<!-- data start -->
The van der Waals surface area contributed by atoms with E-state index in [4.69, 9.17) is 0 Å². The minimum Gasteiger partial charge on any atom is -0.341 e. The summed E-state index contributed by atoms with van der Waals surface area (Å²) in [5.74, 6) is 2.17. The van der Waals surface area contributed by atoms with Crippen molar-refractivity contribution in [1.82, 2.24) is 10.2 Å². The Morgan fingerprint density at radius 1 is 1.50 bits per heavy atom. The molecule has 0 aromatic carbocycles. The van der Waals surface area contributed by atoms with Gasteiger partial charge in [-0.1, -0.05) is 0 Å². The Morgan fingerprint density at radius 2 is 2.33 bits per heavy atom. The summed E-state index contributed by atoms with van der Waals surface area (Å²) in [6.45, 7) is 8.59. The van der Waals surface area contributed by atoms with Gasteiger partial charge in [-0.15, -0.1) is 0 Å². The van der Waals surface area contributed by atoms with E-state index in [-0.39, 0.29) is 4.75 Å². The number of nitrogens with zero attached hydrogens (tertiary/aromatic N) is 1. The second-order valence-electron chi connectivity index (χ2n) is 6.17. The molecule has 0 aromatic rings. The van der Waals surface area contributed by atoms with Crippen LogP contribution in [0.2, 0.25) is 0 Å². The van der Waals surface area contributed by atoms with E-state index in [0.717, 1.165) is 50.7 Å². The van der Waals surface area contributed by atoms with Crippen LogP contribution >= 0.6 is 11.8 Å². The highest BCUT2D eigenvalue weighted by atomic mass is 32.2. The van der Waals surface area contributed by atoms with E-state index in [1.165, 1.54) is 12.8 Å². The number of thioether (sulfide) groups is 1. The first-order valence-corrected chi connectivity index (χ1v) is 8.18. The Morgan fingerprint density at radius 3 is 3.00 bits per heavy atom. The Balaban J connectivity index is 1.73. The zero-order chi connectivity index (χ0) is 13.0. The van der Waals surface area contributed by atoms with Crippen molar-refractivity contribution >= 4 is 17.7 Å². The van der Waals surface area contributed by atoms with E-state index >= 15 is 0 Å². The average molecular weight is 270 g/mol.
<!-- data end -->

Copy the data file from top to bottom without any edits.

The van der Waals surface area contributed by atoms with E-state index in [4.69, 9.17) is 0 Å². The minimum Gasteiger partial charge on any atom is -0.341 e. The summed E-state index contributed by atoms with van der Waals surface area (Å²) in [5.74, 6) is 2.17. The van der Waals surface area contributed by atoms with Crippen molar-refractivity contribution in [1.82, 2.24) is 10.2 Å². The Morgan fingerprint density at radius 1 is 1.50 bits per heavy atom. The molecule has 0 aromatic carbocycles. The van der Waals surface area contributed by atoms with Gasteiger partial charge in [-0.1, -0.05) is 0 Å². The Morgan fingerprint density at radius 2 is 2.33 bits per heavy atom. The summed E-state index contributed by atoms with van der Waals surface area (Å²) in [6.45, 7) is 8.59. The van der Waals surface area contributed by atoms with Gasteiger partial charge in [-0.15, -0.1) is 0 Å². The van der Waals surface area contributed by atoms with E-state index in [-0.39, 0.29) is 4.75 Å². The number of nitrogens with zero attached hydrogens (tertiary/aromatic N) is 1. The second-order valence-electron chi connectivity index (χ2n) is 6.17. The molecule has 0 aromatic rings. The van der Waals surface area contributed by atoms with Crippen LogP contribution in [0.2, 0.25) is 0 Å². The van der Waals surface area contributed by atoms with E-state index in [0.717, 1.165) is 50.7 Å². The van der Waals surface area contributed by atoms with Crippen LogP contribution >= 0.6 is 11.8 Å². The highest BCUT2D eigenvalue weighted by atomic mass is 32.2. The van der Waals surface area contributed by atoms with E-state index in [1.165, 1.54) is 12.8 Å². The number of thioether (sulfide) groups is 1. The first-order valence-corrected chi connectivity index (χ1v) is 8.18. The Morgan fingerprint density at radius 3 is 3.00 bits per heavy atom. The Balaban J connectivity index is 1.73. The zero-order chi connectivity index (χ0) is 13.0. The van der Waals surface area contributed by atoms with Crippen molar-refractivity contribution >= 4 is 17.7 Å². The van der Waals surface area contributed by atoms with E-state index >= 15 is 0 Å². The average molecular weight is 270 g/mol.